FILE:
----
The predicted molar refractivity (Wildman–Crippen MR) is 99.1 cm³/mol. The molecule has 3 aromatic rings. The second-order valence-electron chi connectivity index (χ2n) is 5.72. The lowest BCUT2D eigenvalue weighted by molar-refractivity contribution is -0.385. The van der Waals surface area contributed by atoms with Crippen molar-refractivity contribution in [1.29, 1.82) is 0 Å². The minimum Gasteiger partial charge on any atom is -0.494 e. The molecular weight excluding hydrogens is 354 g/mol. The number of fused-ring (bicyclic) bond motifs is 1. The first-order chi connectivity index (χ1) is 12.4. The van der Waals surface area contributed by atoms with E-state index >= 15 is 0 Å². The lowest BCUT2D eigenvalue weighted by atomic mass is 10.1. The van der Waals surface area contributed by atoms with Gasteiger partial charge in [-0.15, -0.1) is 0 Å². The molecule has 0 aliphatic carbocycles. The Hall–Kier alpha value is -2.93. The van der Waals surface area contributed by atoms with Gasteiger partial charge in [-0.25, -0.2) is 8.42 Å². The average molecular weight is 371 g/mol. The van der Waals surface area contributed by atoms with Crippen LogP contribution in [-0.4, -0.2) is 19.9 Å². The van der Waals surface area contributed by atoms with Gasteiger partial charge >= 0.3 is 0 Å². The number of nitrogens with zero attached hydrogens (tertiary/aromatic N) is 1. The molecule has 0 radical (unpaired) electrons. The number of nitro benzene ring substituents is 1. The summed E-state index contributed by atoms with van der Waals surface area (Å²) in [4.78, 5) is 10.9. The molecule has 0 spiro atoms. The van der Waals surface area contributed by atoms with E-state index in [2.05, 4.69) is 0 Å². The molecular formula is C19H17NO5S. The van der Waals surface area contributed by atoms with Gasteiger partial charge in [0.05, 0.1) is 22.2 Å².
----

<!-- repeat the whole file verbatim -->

The predicted molar refractivity (Wildman–Crippen MR) is 99.1 cm³/mol. The molecule has 3 aromatic rings. The second-order valence-electron chi connectivity index (χ2n) is 5.72. The lowest BCUT2D eigenvalue weighted by molar-refractivity contribution is -0.385. The van der Waals surface area contributed by atoms with Crippen molar-refractivity contribution in [1.29, 1.82) is 0 Å². The minimum Gasteiger partial charge on any atom is -0.494 e. The molecular weight excluding hydrogens is 354 g/mol. The number of fused-ring (bicyclic) bond motifs is 1. The first-order chi connectivity index (χ1) is 12.4. The van der Waals surface area contributed by atoms with E-state index >= 15 is 0 Å². The lowest BCUT2D eigenvalue weighted by atomic mass is 10.1. The van der Waals surface area contributed by atoms with Gasteiger partial charge in [-0.15, -0.1) is 0 Å². The molecule has 0 aliphatic carbocycles. The Hall–Kier alpha value is -2.93. The van der Waals surface area contributed by atoms with Gasteiger partial charge in [-0.25, -0.2) is 8.42 Å². The average molecular weight is 371 g/mol. The van der Waals surface area contributed by atoms with Crippen LogP contribution in [-0.4, -0.2) is 19.9 Å². The van der Waals surface area contributed by atoms with Gasteiger partial charge >= 0.3 is 0 Å². The number of nitrogens with zero attached hydrogens (tertiary/aromatic N) is 1. The molecule has 0 radical (unpaired) electrons. The number of nitro benzene ring substituents is 1. The summed E-state index contributed by atoms with van der Waals surface area (Å²) in [4.78, 5) is 10.9. The molecule has 0 spiro atoms. The van der Waals surface area contributed by atoms with E-state index in [2.05, 4.69) is 0 Å². The molecular formula is C19H17NO5S. The van der Waals surface area contributed by atoms with Gasteiger partial charge in [0.05, 0.1) is 22.2 Å².